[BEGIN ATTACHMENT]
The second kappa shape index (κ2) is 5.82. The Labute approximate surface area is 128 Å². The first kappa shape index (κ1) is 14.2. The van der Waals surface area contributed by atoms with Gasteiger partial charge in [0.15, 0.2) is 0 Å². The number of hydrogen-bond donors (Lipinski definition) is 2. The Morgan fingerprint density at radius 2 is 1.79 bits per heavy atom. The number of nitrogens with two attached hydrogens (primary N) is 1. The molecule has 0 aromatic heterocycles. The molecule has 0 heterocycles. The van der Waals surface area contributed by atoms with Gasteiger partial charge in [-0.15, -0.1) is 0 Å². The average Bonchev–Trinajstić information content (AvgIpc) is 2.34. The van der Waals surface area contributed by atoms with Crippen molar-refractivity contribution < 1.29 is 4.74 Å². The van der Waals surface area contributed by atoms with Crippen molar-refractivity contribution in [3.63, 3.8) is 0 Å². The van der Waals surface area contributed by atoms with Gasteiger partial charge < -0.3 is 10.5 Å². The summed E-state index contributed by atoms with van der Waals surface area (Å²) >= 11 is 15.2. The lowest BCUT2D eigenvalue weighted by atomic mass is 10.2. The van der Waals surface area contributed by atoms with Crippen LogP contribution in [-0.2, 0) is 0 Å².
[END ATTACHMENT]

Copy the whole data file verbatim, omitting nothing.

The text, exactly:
The second kappa shape index (κ2) is 5.82. The Labute approximate surface area is 128 Å². The first kappa shape index (κ1) is 14.2. The van der Waals surface area contributed by atoms with Gasteiger partial charge in [0.15, 0.2) is 0 Å². The number of hydrogen-bond donors (Lipinski definition) is 2. The Morgan fingerprint density at radius 2 is 1.79 bits per heavy atom. The number of nitrogens with two attached hydrogens (primary N) is 1. The molecule has 0 aromatic heterocycles. The molecule has 0 heterocycles. The van der Waals surface area contributed by atoms with Gasteiger partial charge in [-0.15, -0.1) is 0 Å². The average Bonchev–Trinajstić information content (AvgIpc) is 2.34. The van der Waals surface area contributed by atoms with Crippen molar-refractivity contribution < 1.29 is 4.74 Å². The van der Waals surface area contributed by atoms with Crippen molar-refractivity contribution in [3.63, 3.8) is 0 Å². The van der Waals surface area contributed by atoms with Gasteiger partial charge < -0.3 is 10.5 Å². The summed E-state index contributed by atoms with van der Waals surface area (Å²) >= 11 is 15.2. The lowest BCUT2D eigenvalue weighted by atomic mass is 10.2. The van der Waals surface area contributed by atoms with Crippen LogP contribution in [-0.2, 0) is 0 Å².